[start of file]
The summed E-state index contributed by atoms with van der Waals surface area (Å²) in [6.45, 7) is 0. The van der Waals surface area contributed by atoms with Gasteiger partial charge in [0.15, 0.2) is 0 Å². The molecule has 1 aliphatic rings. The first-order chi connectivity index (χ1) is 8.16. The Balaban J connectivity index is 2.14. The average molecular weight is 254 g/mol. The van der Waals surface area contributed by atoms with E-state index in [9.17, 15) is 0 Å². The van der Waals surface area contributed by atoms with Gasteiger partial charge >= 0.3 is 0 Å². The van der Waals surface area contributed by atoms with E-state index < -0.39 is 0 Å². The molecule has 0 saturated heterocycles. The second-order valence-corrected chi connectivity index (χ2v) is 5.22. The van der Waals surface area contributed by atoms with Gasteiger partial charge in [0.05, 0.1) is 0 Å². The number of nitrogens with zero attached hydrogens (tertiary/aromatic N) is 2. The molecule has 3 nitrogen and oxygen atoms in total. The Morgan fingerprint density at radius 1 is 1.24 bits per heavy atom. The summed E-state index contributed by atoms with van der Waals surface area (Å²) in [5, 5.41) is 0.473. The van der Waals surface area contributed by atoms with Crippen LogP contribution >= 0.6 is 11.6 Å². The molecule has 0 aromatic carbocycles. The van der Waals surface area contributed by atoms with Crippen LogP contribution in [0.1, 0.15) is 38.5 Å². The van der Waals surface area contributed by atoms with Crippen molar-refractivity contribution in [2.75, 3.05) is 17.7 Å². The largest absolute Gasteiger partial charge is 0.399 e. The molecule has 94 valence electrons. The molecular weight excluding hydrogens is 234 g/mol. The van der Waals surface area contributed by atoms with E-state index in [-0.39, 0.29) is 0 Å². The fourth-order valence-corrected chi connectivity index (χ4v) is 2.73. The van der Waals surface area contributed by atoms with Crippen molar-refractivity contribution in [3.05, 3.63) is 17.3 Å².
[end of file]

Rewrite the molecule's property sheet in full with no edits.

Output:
The summed E-state index contributed by atoms with van der Waals surface area (Å²) in [6.45, 7) is 0. The van der Waals surface area contributed by atoms with Gasteiger partial charge in [0.15, 0.2) is 0 Å². The molecule has 1 aliphatic rings. The first-order chi connectivity index (χ1) is 8.16. The Balaban J connectivity index is 2.14. The average molecular weight is 254 g/mol. The van der Waals surface area contributed by atoms with E-state index in [9.17, 15) is 0 Å². The van der Waals surface area contributed by atoms with Gasteiger partial charge >= 0.3 is 0 Å². The van der Waals surface area contributed by atoms with E-state index < -0.39 is 0 Å². The molecule has 0 saturated heterocycles. The second-order valence-corrected chi connectivity index (χ2v) is 5.22. The van der Waals surface area contributed by atoms with Gasteiger partial charge in [0.05, 0.1) is 0 Å². The number of nitrogens with zero attached hydrogens (tertiary/aromatic N) is 2. The molecule has 3 nitrogen and oxygen atoms in total. The Morgan fingerprint density at radius 1 is 1.24 bits per heavy atom. The summed E-state index contributed by atoms with van der Waals surface area (Å²) in [5, 5.41) is 0.473. The van der Waals surface area contributed by atoms with Crippen LogP contribution >= 0.6 is 11.6 Å². The molecule has 0 aromatic carbocycles. The van der Waals surface area contributed by atoms with Crippen LogP contribution in [0.1, 0.15) is 38.5 Å². The van der Waals surface area contributed by atoms with Crippen molar-refractivity contribution in [2.75, 3.05) is 17.7 Å². The largest absolute Gasteiger partial charge is 0.399 e. The molecule has 94 valence electrons. The molecular weight excluding hydrogens is 234 g/mol. The van der Waals surface area contributed by atoms with E-state index in [-0.39, 0.29) is 0 Å². The fourth-order valence-corrected chi connectivity index (χ4v) is 2.73. The van der Waals surface area contributed by atoms with Crippen molar-refractivity contribution in [3.05, 3.63) is 17.3 Å².